Critter Camp for Kids
By Kathe Sudano,
April 5, 2022
It’s not often we in Tucson have a forecast of 100% chance of severe thunderstorms but that happened on Tuesday March 29th, 2022. Add over 50 fourth graders into that mix along with a significant drop in temperature, let them wander around the ten acres that Camp Cooper sits on at the end of Trails End Rd and it might lead some folks to change their plans for the day.
Not the fearless combination of individuals that were part of the Camp Cooper program staff and Charlotte Ackerman, Catalina Foothills Stem Integration Specialist and several other educators from Sunrise Elementary school. We learned the lengths they had gone to save the first field trip the students/parents had on their calendars in a very long time. Then, they came back and offered the same program to over 50 more students on Thursday March 31st, 2022.
Camp Cooper staff Isaac, Mariah, Brittne, Jen and Alexianne warmly greeted the students, each morning, to share the outdoor space that must be, hands down, one of the best classrooms ever! The students were all in to better understand how to protect our Sonoran Desert.
They hiked, learned about animal tracks and skulls, viewed ridgelines and imagined potential den sites for bobcats which are often found in the area around the camp. Binocular lessons and critter viewing were also part of several field stations along with creating the colors of the desert to better understand how animals rely on camouflage.
Gale Sherman, photographer from the Bobcats in Tucson Research Project explained how bobcats have generally adapted to living amongst us, especially the area around Camp Cooper. Utilizing the research data from radio collars, the team may be better able to understand how to support and manage watchable wildlife.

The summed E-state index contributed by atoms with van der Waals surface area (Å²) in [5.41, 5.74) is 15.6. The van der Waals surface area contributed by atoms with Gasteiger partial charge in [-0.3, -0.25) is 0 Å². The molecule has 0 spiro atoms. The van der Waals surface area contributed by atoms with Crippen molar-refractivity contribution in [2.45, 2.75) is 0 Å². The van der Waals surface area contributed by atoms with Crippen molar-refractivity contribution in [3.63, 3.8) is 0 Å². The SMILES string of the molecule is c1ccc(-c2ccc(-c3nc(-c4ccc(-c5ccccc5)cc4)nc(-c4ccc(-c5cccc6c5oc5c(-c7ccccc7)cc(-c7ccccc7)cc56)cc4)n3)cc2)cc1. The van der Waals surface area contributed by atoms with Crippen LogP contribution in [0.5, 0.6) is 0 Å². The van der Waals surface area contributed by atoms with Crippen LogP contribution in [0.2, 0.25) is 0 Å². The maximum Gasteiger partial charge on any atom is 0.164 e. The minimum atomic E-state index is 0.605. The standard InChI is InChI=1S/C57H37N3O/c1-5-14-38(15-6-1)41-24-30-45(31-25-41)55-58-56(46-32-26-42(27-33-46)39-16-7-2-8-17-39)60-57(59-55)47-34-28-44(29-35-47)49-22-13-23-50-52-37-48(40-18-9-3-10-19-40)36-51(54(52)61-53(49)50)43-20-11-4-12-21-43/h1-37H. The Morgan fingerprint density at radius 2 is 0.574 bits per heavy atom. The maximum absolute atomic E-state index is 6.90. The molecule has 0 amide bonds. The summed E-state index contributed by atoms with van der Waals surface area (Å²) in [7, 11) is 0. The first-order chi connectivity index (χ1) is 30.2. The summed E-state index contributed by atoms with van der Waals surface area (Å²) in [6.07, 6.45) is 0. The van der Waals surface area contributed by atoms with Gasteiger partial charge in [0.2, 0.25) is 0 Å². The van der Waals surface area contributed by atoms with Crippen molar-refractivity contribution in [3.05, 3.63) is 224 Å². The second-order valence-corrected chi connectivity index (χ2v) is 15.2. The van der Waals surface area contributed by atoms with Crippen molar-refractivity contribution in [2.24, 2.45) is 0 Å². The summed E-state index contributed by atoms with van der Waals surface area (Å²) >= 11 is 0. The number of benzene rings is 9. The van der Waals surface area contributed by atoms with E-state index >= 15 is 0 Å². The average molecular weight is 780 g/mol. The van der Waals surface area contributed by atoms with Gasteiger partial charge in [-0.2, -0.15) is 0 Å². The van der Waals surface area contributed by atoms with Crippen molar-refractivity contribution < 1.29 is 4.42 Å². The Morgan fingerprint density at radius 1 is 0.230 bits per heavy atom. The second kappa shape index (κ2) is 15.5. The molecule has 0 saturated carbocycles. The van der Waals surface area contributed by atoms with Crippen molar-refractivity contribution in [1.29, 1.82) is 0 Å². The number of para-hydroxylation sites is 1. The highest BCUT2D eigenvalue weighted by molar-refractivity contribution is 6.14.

The Field Study Journal each student was given helped them follow along with the various sections. Several of the AZ master naturalists from Tucson who volunteered enjoyed working with the fourth graders. Trinity Walsh and Richard Linsenberg from our latest cohort (6) were on hand to assist students as they moved from each thirty-minute lesson to the next. Peggy Ollerhead (C3) and Kathe Sudano (C3) were excited to see the staff at Camp Cooper. The pandemic interrupted our initial attempts to collaborate but hopefully there will be plenty of future opportunities. Thanks ‘Ms. Ackerman’ (each eager group of students clamored to consult with her!) for the opportunity to learn alongside the students.
Ms. Ackerman had mentioned to the volunteers that the opportunity for the students to interact with master naturalists would make the day special for students, but I believe it worked both ways.
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